Belarus opposition leader 'rips up passport not to be deported from Ukraine

  08 September 2020    Read: 918
Belarus opposition leader @Getty Images

The Belarusian opposition figure Maria Kolesnikova ripped up her passport in order to avoid being deported from her own country, the Guardian reported.

On Monday, masked men kidnapped Kolesnikova from the centre of Minsk and drove her away. Two of her opposition colleagues also vanished. The three activists were later driven to the Alexandrovka border with Ukraine in a car that arrived at about 4 am on Tuesday.

Kolesnikova refused to cross the border and deliberately ripped up her passport, according to local sources. “When attempting to deport her, she tore her passport and could not be allowed into the territory of Ukraine by border guards,” a source told Interfax-Ukraine agency.

Russian President Vladimir Putin has promised to send a contingent of special forces to Belarus to prop up Lukashenko if necessary and is due receive the embattled Belarusian leader in Moscow for talks in the coming days.

Roman Babayan, one of the Russian journalists at the interview, wrote on Telegram that Lukashenko said he will not step down, saying his supporters would be attacked. He ruled out dialogue with a coordination council, set up by the opposition, of which Kolesnikova is one of a seven-person praesidium. Authorities have been systematically targeting its leaders in recent weeks.

Ukraine’s deputy interior minister, Anton Gerashchenko, posted on Facebook that Kolesnikova had successfully prevented “a forcible expulsion from her native country”. “It wasn’t a voluntary trip,” he wrote, calling Kolesnikova “this brave woman”.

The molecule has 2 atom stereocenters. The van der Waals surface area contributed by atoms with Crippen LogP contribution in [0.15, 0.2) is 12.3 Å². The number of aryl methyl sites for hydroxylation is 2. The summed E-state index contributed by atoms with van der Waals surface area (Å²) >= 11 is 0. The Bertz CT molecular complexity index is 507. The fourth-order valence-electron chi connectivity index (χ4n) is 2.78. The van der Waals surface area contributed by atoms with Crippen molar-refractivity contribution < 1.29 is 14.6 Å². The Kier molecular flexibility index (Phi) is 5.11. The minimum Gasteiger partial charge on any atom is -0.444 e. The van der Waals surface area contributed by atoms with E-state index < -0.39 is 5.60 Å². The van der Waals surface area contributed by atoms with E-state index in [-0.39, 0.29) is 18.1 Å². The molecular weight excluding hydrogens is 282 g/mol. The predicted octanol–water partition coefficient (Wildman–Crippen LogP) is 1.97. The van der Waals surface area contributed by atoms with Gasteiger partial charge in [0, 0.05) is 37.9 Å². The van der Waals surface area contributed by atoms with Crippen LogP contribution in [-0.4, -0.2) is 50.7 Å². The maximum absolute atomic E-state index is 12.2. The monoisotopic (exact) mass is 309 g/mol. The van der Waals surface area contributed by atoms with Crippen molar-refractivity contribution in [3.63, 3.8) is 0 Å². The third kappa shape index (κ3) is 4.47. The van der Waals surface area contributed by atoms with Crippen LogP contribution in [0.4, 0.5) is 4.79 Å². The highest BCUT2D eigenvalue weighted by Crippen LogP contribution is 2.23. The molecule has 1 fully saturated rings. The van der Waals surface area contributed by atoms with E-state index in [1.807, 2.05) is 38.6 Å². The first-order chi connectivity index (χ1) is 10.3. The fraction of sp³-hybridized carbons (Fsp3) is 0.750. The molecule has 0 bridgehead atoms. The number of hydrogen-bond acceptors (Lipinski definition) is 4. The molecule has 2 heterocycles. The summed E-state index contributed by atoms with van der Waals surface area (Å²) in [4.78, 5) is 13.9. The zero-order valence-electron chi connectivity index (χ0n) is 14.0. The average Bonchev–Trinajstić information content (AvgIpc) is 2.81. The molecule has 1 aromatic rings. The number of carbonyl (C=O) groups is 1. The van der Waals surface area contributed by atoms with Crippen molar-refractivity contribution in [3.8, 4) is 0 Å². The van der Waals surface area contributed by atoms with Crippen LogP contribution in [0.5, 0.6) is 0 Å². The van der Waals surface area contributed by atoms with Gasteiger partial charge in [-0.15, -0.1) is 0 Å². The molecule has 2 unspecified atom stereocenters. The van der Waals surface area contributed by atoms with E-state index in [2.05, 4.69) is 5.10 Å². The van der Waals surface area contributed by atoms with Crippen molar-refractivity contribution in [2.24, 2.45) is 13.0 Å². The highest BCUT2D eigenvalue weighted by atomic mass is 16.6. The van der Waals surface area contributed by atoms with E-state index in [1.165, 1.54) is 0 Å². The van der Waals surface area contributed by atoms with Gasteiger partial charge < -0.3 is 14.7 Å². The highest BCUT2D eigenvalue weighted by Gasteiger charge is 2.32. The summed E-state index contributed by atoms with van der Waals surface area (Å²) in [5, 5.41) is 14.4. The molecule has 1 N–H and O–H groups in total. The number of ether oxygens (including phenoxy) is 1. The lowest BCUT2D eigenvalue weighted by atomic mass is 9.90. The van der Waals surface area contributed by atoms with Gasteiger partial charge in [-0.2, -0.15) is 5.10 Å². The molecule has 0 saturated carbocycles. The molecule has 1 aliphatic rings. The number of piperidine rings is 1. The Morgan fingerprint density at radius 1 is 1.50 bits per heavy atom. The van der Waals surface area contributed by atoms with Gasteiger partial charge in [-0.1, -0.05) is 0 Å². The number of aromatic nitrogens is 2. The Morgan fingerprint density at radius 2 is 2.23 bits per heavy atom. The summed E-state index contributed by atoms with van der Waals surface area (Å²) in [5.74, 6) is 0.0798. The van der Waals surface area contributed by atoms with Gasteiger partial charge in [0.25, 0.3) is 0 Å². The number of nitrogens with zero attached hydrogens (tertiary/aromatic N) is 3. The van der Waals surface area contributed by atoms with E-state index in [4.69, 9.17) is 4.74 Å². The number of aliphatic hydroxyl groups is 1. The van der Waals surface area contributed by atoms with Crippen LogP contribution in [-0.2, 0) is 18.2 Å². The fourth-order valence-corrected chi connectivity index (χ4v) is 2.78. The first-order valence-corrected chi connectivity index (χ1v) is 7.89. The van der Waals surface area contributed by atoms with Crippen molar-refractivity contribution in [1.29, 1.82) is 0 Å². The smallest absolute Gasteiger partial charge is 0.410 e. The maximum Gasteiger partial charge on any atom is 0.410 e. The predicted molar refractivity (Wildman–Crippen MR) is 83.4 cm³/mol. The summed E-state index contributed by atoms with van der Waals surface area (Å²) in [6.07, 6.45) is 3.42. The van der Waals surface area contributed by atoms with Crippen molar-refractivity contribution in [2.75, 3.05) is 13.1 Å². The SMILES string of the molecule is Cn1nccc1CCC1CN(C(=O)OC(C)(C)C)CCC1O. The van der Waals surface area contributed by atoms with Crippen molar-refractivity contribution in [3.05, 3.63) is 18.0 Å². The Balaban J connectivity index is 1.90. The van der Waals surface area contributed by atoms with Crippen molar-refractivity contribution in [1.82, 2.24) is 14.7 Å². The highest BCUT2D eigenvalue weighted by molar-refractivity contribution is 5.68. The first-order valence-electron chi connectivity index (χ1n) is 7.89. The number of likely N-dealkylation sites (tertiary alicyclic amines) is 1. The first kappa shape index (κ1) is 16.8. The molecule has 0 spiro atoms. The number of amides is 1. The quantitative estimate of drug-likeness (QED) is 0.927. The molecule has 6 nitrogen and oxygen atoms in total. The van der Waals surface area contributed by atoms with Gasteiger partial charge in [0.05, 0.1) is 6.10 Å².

The activists with her – Anton Rodnenkov and Ivan Kravtsov – were in Ukraine, officials in Kyiv confirmed. The Belarus state Belta news agency said Kolesnikova was pushed out of the car, which continued without her across the Ukraine border. Belarusian guards then appear to have recaptured Kolsenikova. The exact sequence of events at the border and her whereabouts were unclear.

“Kolesnikova has now been detained. I can’t say concretely where she is, but she has been detained,” Anton Bychokovsky, a Belarus border guard spokesperson told Reuters. “She was detained in connection with the circumstances in which they [the group] left the territory of Belarus.”

Kolesnikova was a campaign partner of the opposition candidate Svetlana Tikhanovskaya, who claimed victory against the longstanding president, Alexander Lukashenko, in disputed elections on 9 August.

She was seized on Monday along with at least three other members of the coordination council, which was set up to seek a peaceful transfer of power amid widespread rejection of the official election results, which gave 80% of the vote to Lukashenko.

Speaking to the Guardian before her kidnapping, Kolesnikova said her civic actions were not part of a political programme. “I just want to do it as a citizen,” she said. She mentioned harassment from the authorities including being followed and minibuses “lurking outside” her campaign headquarters.

Kolesnikova added: “I am not paying attention because if I was going to pay attention I would have left [Belarus] three months ago. I made a decision in May [to stay]. I have no illusions about the kind of country in which I’ve made that decision.”

Germany and Britain have demanded answers over Kolesnikova’s whereabouts. The British foreign secretary, Dominic Raab, tweeted: “Seriously concerned for the welfare of Maria Kolesnikova in Belarus. Lukashenko’s regime must make her safe return their highest priority. The regime must cease brutalising protesters, release political prisoners and begin dialogue with the opposition.”

 

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